Sugar – a long-term battle

Sugar – a long-term battle

In dentistry, we understand the dangers of high sugar consumption. The challenge is to spread the word among the general population, which involves members of the dental team, not just the dentists and dental hygienists/therapists.

Increased awareness

Dr Simon Harrison from Kyrle Street Dental Practice considers how he thinks awareness of sugar has changed over the years.

“In my experience, general awareness about the dangers of sugar remains variable. Many more people seem to understand the issue now compared to 25 years ago, but there are still pockets of patients who don’t quite have the right message. Unfortunately, some people think it’s OK to consume lots of sugar as long as they clean their teeth. Others don’t realise the extent of hidden sugars in certain foods.

“In addition, I think awareness of the correct level of fluoride in toothpaste is still an issue. Many people aren’t sure how much fluoride to use or what toothpaste their children should be using.”

Challenges to overcome

As Simon mentions, we are heading in the right direction with increased awareness across the population. However, we still have some way to go.

“Encouraging patients to change entrenched habits is very difficult. It doesn’t always happen after the first time of giving advice. We therefore need to repeat the message – and even then, we can’t force patients to change. Another challenge is finding the time to deliver dietary guidance in a busy clinical environment.”

With increased involvement of the whole dental team, including dental nurses, practice managers and reception staff, a more collaborative effort into patient education and support can be achieved. Should we consider how non-clinical members of staff might add value to the patient experience in this way?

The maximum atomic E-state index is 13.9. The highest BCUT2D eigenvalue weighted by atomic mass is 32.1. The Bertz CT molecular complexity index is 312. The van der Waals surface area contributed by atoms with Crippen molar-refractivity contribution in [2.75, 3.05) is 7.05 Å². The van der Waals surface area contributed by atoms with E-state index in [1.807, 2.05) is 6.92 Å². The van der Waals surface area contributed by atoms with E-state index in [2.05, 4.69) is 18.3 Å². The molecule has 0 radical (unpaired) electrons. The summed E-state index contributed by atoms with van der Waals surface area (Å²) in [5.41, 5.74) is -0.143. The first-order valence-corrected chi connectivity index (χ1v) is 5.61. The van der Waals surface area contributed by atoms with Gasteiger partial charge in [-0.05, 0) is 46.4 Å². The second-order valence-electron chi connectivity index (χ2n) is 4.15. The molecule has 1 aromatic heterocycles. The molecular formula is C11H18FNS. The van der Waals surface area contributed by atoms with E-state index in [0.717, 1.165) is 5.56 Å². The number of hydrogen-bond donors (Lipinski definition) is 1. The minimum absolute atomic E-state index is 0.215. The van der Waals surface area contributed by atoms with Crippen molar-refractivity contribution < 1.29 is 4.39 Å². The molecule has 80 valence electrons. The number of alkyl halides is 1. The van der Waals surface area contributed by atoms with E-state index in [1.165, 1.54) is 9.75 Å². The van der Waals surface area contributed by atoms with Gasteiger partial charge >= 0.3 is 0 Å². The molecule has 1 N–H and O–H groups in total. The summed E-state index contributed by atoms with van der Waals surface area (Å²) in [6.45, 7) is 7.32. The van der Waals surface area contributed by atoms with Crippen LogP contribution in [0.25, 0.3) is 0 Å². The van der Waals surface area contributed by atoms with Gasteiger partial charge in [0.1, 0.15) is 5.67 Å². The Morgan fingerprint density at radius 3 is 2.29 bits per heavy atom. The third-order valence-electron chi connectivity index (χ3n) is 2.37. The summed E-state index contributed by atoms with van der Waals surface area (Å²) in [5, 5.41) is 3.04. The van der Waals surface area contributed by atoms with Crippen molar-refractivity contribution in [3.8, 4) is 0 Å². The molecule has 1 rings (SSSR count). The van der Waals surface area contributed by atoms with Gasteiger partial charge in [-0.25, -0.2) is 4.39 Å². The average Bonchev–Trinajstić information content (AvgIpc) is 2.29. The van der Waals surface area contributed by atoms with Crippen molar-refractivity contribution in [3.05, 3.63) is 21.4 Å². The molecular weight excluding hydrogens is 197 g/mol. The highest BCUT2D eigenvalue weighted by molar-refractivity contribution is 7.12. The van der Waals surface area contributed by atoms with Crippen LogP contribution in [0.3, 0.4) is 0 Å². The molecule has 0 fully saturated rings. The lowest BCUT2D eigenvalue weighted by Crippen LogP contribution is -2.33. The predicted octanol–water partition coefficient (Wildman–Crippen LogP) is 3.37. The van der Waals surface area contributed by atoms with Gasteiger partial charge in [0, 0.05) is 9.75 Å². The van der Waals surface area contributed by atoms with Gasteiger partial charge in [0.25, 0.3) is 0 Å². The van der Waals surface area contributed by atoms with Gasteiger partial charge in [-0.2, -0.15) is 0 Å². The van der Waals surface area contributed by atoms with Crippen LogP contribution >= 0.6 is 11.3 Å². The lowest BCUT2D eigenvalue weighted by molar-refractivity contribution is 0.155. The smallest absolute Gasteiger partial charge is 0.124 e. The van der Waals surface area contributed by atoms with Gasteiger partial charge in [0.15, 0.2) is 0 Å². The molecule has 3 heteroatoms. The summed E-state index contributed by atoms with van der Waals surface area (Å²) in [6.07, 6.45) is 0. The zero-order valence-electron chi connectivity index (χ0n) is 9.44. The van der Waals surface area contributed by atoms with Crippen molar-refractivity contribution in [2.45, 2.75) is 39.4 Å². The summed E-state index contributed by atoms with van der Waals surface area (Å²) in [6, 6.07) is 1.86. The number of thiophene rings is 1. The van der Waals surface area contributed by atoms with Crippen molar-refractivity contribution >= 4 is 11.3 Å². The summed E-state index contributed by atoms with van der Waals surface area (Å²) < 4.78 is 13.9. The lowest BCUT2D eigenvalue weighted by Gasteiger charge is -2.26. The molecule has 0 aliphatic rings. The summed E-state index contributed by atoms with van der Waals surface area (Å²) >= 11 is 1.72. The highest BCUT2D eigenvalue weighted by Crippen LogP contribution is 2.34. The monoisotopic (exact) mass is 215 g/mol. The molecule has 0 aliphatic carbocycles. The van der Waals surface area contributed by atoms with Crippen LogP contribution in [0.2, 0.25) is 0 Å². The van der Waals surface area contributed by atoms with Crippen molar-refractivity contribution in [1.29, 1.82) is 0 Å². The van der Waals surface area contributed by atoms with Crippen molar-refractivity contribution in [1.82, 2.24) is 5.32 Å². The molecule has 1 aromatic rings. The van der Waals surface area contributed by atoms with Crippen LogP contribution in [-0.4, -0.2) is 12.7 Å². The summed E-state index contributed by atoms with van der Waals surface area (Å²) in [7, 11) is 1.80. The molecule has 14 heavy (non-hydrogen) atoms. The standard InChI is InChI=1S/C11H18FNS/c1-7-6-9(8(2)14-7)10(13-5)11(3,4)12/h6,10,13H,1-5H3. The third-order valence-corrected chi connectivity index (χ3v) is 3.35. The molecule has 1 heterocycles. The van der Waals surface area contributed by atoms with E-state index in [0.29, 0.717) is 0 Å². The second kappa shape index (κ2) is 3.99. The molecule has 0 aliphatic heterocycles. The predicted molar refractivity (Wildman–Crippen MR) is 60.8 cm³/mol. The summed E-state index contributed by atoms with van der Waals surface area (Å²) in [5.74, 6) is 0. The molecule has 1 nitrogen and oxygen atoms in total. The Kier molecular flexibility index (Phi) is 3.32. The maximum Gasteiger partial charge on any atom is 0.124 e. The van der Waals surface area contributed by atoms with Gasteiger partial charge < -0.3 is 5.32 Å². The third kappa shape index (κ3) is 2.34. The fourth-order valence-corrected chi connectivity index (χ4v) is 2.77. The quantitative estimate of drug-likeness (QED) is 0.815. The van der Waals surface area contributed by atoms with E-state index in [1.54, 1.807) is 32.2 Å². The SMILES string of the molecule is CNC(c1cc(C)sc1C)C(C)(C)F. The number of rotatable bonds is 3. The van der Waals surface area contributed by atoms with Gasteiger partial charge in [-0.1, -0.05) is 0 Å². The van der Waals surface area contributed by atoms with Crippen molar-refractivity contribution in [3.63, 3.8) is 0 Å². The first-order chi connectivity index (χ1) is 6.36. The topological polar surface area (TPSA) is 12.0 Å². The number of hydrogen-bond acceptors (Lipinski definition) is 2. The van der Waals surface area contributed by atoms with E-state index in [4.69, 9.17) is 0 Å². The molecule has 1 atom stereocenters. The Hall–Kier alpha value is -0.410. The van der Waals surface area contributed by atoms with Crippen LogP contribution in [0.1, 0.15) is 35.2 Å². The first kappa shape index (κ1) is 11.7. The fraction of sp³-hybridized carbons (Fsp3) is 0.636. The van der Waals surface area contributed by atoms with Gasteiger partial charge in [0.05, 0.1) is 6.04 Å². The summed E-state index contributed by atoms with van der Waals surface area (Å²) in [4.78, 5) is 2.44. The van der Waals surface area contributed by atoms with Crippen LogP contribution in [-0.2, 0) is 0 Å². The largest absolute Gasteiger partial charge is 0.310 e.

A structured approach

Simon believes the new NHS contract may help the dental team to support their patients in this area.

“We are a prototype practice and the software we use provides a structured assessment process, including questions about social habits. This calculates a risk status, which is very helpful in knowing what to suggest to patients.

“In Herefordshire, we have a high caries rate among children under 5-years-old. We are a non-fluoridated area, but we experience higher caries rates compared to other regions in the same position. Helping young patients and their parents understand the impact of sugar is one way in which we can help to address this. Similarly, the structured assessment helps us identify elderly patients who could benefit from high fluoride toothpastes as well. We can then tailor our dietary and oral hygiene advice for the individual patient. This enables us to help people make small, specific changes.

“It is important for each member of the dental team to understand that we need to be constructive and non-judgemental. If patients feel like they’re being told off, they are far less likely to be receptive to our recommendations. Further still, I find it useful to talk about the involvement of all family members when it comes to child patients. Grandparents may enjoy spoiling their grandkids, but they should be reminded that moderation is key!”

Spreading the message about sugar

Improving awareness of the dangers of sugar requires repetition of the right messages. Designed to help are Nationwide campaigns like Change4Life and its Sugar Smart App, as well as the sugar tax. Health visitors are also providing relevant information to new parents and encouraging them to register their children early on. For dental professionals, reiterating advice at every appointment and following up to see if recommended changes have been made is essential. In addition, professional guidelines like the Delivering better oral health document are useful references and support.

“In my opinion, the sugar tax doesn’t do any harm, but it only addresses one part of the problem,” Simon adds. “The repetition of messages through dental professionals and health visitors is what will really help to make a difference. It’s a long-term project and there are no quick fixes.”

 

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